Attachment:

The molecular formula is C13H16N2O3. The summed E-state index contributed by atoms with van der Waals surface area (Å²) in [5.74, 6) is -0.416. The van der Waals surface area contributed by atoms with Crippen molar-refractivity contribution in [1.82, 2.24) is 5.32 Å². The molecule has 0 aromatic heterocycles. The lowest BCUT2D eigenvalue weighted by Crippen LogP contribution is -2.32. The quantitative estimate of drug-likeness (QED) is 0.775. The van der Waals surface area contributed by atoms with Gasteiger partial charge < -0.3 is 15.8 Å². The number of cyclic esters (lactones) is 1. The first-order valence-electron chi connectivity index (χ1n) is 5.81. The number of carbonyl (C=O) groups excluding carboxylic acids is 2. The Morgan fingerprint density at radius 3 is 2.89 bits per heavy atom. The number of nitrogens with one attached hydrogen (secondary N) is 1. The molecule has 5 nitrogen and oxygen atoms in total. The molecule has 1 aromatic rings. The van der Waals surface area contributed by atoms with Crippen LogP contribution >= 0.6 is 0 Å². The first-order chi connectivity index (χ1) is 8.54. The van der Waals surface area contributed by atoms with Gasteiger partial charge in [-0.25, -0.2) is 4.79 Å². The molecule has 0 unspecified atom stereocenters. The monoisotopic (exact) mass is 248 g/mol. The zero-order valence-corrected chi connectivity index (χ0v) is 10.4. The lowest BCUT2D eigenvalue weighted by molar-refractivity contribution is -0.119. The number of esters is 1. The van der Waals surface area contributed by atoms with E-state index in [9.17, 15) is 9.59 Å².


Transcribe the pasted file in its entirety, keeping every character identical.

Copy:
The molecular formula is C13H16N2O3. The summed E-state index contributed by atoms with van der Waals surface area (Å²) in [5.74, 6) is -0.416. The van der Waals surface area contributed by atoms with Crippen molar-refractivity contribution in [1.82, 2.24) is 5.32 Å². The molecule has 0 aromatic heterocycles. The lowest BCUT2D eigenvalue weighted by Crippen LogP contribution is -2.32. The quantitative estimate of drug-likeness (QED) is 0.775. The van der Waals surface area contributed by atoms with Gasteiger partial charge < -0.3 is 15.8 Å². The number of cyclic esters (lactones) is 1. The first-order valence-electron chi connectivity index (χ1n) is 5.81. The number of carbonyl (C=O) groups excluding carboxylic acids is 2. The Morgan fingerprint density at radius 3 is 2.89 bits per heavy atom. The number of nitrogens with one attached hydrogen (secondary N) is 1. The molecule has 5 nitrogen and oxygen atoms in total. The molecule has 1 aromatic rings. The van der Waals surface area contributed by atoms with Crippen LogP contribution >= 0.6 is 0 Å². The first-order chi connectivity index (χ1) is 8.54. The van der Waals surface area contributed by atoms with Gasteiger partial charge in [-0.25, -0.2) is 4.79 Å². The molecule has 0 unspecified atom stereocenters. The monoisotopic (exact) mass is 248 g/mol. The zero-order valence-corrected chi connectivity index (χ0v) is 10.4. The lowest BCUT2D eigenvalue weighted by molar-refractivity contribution is -0.119. The number of esters is 1. The van der Waals surface area contributed by atoms with E-state index in [9.17, 15) is 9.59 Å².